According to the New York Times, Archbishop Chaput has also instructed voters during public speaking appearances by reiterating presidential nominee John Kerry’s opposition to church teachings (“Group of bishops using influence to oppose Kerry,” October 9, 2004). In an interview for the same article, the archbishop likened a vote for a prochoice or pro-embryonic stem cell research candidate as a sin against the church, “If you vote this way, are you cooperating in evil? … And if you know you are cooperating in evil, should you go to confession? The answer if yes.”
The archdiocese has made the full transcript from this interview available on its website, where Kerry is specifically mentioned as one of the Catholic candidates contemplated by the archbishop.
Archbishop Chaput points out that the archdiocese has never endorsed a particular candidate; however, this does little hide the fact that he is providing clear guidance to voters on who to choose. Urging voters to reject prochoice candidates and those who favor embryonic stem cell research, specifically John Kerry, is the unmistakable goal of these communications.
A 501(c)(3) organization need not explicitly urge voters to support or oppose a particular candidate for illegal campaign intervention to take place. As the IRS staff training manual on election-year activities by tax-exempt organizations puts it:
“[A] 501(c)(3) organization may avail itself of the opportunity to intervene in a political campaign in a rather surreptitious manner. The concern is that an IRC 501(c)(3) organization may support or oppose a particular candidate in a political campaign without specifically naming the candidate by using code words to substitute for the candidate’s name in its messages, such as “conservative,” “liberal,” “pro-life,” “pro-choice,” “anti-choice,” “Republican,” “Democrat,” etc., coupled with a discussion of the candidacy or the election. When this occurs, it is quite evident what is happening – an intervention is taking place.”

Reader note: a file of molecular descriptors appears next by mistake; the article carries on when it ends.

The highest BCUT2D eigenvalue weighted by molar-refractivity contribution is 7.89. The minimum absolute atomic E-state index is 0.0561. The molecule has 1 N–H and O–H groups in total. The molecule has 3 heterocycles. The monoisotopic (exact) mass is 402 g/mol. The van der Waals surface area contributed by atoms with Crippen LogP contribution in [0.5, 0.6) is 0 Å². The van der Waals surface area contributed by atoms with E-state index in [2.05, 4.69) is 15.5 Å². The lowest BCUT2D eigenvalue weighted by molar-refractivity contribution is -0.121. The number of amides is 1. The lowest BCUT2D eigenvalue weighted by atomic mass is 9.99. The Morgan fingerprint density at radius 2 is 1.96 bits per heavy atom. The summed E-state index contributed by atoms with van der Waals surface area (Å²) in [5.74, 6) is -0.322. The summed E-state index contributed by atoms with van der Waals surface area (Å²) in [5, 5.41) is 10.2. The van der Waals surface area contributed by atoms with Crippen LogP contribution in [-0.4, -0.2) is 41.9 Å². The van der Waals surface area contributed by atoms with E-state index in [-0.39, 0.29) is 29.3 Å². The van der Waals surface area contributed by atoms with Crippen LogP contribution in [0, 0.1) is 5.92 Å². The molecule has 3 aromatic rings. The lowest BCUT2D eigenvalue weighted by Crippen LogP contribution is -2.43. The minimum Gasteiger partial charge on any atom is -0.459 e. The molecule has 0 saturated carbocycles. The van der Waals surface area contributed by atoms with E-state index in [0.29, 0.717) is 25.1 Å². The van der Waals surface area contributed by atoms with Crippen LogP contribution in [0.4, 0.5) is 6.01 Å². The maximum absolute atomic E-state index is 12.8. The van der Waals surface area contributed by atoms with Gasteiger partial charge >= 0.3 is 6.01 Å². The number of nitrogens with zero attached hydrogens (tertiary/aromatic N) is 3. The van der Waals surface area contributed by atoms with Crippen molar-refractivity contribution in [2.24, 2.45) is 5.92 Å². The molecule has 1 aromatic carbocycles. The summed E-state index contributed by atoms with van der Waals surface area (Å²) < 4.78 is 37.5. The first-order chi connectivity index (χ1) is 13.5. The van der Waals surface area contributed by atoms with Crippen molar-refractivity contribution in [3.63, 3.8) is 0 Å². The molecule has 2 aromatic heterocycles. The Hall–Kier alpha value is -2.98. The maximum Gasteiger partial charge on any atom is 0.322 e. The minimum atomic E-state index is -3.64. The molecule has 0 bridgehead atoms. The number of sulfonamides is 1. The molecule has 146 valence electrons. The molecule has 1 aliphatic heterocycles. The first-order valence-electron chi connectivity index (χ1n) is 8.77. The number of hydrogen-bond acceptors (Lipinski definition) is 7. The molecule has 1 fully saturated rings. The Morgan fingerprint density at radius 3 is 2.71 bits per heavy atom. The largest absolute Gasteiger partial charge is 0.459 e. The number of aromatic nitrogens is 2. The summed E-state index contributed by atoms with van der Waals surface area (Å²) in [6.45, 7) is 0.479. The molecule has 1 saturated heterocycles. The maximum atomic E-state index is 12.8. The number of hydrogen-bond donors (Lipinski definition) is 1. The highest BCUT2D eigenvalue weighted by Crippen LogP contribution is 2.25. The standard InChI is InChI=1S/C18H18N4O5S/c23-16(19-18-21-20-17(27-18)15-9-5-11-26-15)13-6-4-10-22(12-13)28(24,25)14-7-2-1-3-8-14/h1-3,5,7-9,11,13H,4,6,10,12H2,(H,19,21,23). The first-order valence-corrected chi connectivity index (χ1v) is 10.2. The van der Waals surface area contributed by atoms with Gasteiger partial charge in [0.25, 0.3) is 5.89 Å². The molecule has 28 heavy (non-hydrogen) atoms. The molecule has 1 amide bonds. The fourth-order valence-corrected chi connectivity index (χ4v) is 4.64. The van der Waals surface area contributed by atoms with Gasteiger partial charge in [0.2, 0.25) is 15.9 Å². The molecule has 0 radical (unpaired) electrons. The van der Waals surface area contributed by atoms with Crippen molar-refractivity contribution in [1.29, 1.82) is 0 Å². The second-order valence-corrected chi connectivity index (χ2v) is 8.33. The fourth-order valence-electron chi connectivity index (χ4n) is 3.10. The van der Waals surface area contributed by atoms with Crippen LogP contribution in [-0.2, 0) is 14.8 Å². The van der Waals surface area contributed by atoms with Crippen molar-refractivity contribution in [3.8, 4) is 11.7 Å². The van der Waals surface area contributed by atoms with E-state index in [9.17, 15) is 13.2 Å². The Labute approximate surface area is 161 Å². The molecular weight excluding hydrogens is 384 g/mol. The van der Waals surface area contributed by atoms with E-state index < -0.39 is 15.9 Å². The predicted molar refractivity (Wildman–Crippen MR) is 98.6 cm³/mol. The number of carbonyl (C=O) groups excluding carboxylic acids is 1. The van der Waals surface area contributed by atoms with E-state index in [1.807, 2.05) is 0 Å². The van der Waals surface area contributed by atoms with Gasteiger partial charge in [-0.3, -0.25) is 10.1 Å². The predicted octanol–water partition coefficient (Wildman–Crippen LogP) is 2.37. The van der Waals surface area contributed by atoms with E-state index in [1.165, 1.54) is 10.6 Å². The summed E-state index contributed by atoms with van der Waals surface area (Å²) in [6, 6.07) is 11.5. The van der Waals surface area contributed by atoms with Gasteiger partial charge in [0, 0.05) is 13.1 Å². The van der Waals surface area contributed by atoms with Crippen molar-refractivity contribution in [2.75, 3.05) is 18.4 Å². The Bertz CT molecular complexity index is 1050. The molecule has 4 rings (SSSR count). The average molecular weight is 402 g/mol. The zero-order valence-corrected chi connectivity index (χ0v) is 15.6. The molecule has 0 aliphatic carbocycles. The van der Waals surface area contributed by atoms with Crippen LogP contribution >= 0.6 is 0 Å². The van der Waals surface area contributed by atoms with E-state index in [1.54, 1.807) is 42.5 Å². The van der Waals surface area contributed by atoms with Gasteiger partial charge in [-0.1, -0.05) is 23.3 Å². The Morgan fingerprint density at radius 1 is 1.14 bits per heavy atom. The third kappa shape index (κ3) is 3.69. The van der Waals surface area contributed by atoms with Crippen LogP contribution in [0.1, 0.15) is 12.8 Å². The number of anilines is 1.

This year, CFFC has filed complaints with the IRS against Catholic Answers, Inc., Operation Rescue West, the Culture of Life Foundation and Priests for Life for their flagrant violations of their tax exempt status.
In filing these complaints, Catholics for A Free Choice does not infringe on either the right to free speech or the practice of religion. Each of these groups made a contract with the federal government and the IRS when they sought to be exempt from paying taxes. In return for such a privilege they agreed not to participate in election campaigns in ways that constitute an endorsement or opposition to specific candidates, explicitly or implicitly. In much the same way that campaign involvement by individuals and profit making corporations is regulated by law, the involvement of tax exempt organizations is regulated to prevent the indirect use of taxpayer funds in political campaigns. We think these laws are equitable and we call on all tax exempt organizations to follow them.
###Catholics for Choice shapes and advances sexual and reproductive ethics that are based on justice, reflect a commitment to a person’s well-being and respect and affirm the capacity of all people to make moral decisions about their lives.